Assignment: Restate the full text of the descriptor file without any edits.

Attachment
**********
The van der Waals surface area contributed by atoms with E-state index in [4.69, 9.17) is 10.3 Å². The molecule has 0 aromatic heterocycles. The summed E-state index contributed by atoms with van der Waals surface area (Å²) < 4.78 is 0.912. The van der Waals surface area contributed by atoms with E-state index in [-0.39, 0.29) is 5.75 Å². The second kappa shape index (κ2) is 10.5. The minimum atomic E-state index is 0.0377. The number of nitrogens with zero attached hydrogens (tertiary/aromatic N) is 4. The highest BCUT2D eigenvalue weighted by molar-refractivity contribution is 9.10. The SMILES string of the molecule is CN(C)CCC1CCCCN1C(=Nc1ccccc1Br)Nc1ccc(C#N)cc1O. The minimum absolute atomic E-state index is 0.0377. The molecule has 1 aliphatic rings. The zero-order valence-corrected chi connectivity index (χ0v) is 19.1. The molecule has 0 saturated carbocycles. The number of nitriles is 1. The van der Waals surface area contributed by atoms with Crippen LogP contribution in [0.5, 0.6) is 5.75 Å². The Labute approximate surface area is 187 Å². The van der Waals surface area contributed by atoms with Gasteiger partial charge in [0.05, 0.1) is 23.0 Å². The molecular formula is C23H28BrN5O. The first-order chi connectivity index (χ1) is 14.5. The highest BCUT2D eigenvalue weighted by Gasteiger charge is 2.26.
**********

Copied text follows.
The van der Waals surface area contributed by atoms with E-state index in [4.69, 9.17) is 10.3 Å². The molecule has 0 aromatic heterocycles. The summed E-state index contributed by atoms with van der Waals surface area (Å²) < 4.78 is 0.912. The van der Waals surface area contributed by atoms with E-state index in [-0.39, 0.29) is 5.75 Å². The second kappa shape index (κ2) is 10.5. The minimum atomic E-state index is 0.0377. The number of nitrogens with zero attached hydrogens (tertiary/aromatic N) is 4. The highest BCUT2D eigenvalue weighted by molar-refractivity contribution is 9.10. The SMILES string of the molecule is CN(C)CCC1CCCCN1C(=Nc1ccccc1Br)Nc1ccc(C#N)cc1O. The minimum absolute atomic E-state index is 0.0377. The molecule has 1 aliphatic rings. The zero-order valence-corrected chi connectivity index (χ0v) is 19.1. The molecule has 0 saturated carbocycles. The number of nitriles is 1. The van der Waals surface area contributed by atoms with Crippen LogP contribution in [0.5, 0.6) is 5.75 Å². The Labute approximate surface area is 187 Å². The van der Waals surface area contributed by atoms with Gasteiger partial charge in [0.05, 0.1) is 23.0 Å². The molecular formula is C23H28BrN5O. The first-order chi connectivity index (χ1) is 14.5. The highest BCUT2D eigenvalue weighted by Gasteiger charge is 2.26.